This volume is part of a series which presents selected research papers dealing with important methodological and theoretical issues in the policy sciences. Topics discussed in this volume include: the role of science in public policy; and public policy in developing and developed countries.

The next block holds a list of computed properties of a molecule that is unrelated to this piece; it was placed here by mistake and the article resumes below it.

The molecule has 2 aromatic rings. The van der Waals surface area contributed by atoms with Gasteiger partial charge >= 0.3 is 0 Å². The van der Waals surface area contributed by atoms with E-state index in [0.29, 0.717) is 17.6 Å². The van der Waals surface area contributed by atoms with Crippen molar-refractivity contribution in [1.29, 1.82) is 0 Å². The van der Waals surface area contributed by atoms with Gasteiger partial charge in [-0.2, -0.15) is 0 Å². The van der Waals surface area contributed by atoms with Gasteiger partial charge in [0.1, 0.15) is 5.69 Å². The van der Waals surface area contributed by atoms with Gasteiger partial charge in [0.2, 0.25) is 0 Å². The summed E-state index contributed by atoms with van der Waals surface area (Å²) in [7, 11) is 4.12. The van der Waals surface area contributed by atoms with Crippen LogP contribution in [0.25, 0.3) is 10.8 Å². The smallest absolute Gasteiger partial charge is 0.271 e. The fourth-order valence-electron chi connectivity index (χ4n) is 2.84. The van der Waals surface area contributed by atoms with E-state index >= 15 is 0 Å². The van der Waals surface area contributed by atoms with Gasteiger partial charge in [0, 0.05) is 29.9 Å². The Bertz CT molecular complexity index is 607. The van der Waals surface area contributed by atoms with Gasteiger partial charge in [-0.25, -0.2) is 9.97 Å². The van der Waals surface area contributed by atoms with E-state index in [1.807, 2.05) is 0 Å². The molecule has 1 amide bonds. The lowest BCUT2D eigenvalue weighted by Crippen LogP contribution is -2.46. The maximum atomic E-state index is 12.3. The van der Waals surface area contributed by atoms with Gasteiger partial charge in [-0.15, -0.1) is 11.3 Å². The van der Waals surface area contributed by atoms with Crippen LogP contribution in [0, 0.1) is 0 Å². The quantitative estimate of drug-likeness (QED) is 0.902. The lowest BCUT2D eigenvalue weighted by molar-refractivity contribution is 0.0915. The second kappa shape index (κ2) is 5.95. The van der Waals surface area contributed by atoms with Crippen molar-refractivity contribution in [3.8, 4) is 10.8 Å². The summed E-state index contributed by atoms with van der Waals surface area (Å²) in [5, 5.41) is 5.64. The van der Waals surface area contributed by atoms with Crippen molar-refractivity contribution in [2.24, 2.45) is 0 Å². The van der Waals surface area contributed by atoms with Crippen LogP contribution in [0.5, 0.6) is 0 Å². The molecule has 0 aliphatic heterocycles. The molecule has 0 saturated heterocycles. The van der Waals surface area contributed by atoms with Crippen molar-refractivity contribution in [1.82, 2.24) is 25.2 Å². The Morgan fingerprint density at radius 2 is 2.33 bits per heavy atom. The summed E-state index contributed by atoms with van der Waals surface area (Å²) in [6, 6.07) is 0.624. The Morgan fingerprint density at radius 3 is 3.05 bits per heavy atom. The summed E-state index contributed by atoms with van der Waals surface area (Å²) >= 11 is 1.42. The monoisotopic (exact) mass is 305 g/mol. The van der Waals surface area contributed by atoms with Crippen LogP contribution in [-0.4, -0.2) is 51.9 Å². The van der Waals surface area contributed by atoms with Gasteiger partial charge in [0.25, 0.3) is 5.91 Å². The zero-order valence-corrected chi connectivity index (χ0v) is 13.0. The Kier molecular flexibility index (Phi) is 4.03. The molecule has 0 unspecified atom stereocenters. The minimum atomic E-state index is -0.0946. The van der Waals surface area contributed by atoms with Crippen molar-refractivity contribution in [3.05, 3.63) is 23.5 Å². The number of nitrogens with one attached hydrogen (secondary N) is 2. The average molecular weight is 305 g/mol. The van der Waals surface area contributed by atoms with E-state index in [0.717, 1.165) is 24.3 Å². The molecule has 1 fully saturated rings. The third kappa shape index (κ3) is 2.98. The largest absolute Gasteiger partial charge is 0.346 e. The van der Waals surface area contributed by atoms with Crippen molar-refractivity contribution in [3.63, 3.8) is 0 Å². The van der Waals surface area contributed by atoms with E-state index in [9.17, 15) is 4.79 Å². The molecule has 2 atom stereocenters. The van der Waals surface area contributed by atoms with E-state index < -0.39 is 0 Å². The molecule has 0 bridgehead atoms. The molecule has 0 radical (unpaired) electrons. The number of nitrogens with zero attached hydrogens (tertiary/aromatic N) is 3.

Conceptualizing policy analysis, Stuart S. Nagel. Part 1 The role of science in public policy: policy science - analysis of health and safety regulations, L.R. Jones and Fred Thompson; why acid rain bills do not become law - the role of scientists, lobbyists and the courts, William R. Mangun. Part 2 The role of negotiation and compromise in public policy: reducing risk conflict by regulatory negotiation - a preliminary evaluation, Mark E. Rushefsky; prison, poison, uncertainty absorption - routinizing decision-making when experts disagree, Elaine Lange. Part 2 Microcomputers, optimizing and public policy analyses: a framework for developing microcomputer problem solving applications, John Sacco and John Ostrowski; microcomputers for overcoming policy analytic problems, Stuart S. Nagel. Part 4 Public policy in developing and developed countries: the impact of policy priorities on democracy in less developed countries, Richard I. Hofferbert and Kim Spezio; the policy implications of political intolerance in Britain and the US, David Barnum and John Sullivan. Part 5 Policy formation, financing and implementation: issue management - its relationship to policy and public opinion theories and methods, Sarah-Kathryn McDonald and Betsy Page Sigman; tax balance and policy goals, Helen Ladd and Dana Weist; approaches to regulating environmental protection, Charles Davis and David Webber. Part 6 Multi-criteria decision-making: multiobjective programming as a means of generating decisions, David L. Olson; using multi-criteria decision making to decide among alternative locations, Ronald Martin and R. Eric Greene.